The estimate comes from the security firm Symantec, which said in a post to its official blog that the primary motivation behind the malware was money. The Flashback Trojan includes an ad-clicking component that will load itself into the three major browsers for Mac ? Safari, Firefox and Chrome ? and generate revenue for the attackers.
"Flashback specifically targets queries made on Google and, depending on the search query, may redirect users to another page of the attacker's choosing, where they receive revenue from the click," Symantec explained.
Peering into the Trojan's code, the security firm found a redirected URL that generates the authors of the code 8 cents per click. If a user conducts a Google search, Flashback will "hijack" the ad click from Google, taking money away from the search giant and granting "untold sums" to the authors of the Trojan.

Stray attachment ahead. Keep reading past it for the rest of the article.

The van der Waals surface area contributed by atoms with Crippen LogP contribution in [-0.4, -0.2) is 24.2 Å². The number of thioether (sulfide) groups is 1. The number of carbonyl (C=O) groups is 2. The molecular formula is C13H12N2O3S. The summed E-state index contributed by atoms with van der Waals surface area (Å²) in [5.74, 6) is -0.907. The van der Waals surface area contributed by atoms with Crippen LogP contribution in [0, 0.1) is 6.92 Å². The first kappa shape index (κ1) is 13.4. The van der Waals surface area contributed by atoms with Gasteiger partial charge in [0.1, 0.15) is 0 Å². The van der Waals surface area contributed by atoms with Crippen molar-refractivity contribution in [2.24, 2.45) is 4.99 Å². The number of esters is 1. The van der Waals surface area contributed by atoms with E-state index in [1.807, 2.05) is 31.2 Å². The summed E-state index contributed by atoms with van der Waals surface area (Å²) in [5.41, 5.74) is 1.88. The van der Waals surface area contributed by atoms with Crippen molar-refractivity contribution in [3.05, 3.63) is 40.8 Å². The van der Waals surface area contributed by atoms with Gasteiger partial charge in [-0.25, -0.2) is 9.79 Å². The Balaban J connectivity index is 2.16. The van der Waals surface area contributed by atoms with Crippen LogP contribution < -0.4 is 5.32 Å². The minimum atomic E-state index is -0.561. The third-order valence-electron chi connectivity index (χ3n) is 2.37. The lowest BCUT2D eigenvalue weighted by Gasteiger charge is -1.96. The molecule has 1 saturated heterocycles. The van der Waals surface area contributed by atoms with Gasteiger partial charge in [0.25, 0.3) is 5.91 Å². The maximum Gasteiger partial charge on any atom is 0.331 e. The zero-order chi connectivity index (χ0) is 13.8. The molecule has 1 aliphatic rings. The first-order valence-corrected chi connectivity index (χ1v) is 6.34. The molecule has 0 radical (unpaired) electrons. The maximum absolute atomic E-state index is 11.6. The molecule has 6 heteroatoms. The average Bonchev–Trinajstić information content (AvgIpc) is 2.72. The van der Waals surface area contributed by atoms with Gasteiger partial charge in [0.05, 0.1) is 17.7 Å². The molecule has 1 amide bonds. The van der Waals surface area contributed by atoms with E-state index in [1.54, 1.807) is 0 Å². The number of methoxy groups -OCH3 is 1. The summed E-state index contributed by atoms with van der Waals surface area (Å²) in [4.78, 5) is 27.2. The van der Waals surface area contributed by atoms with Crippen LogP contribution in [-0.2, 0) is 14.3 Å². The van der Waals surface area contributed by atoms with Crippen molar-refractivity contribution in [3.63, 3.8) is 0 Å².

A previous analysis of a different Trojan found that a botnet with just 25,000 infections could generate up to $450 per day. At its peak, the Flashback Trojan was estimated to have infected 600,000 Macs worldwide, which means the authors could have earned as much as $10,000 per day.
The presence of Flashback has greatly diminished since Apple released a series of software updates last month aimed at squashing the malware, including a Java update and a separate removal tool.
The Flashback Trojan was first discovered by another security firm, Intego, last September. The software attempts to trick users into installing it by appearing as Adobe's Flash Player installer package.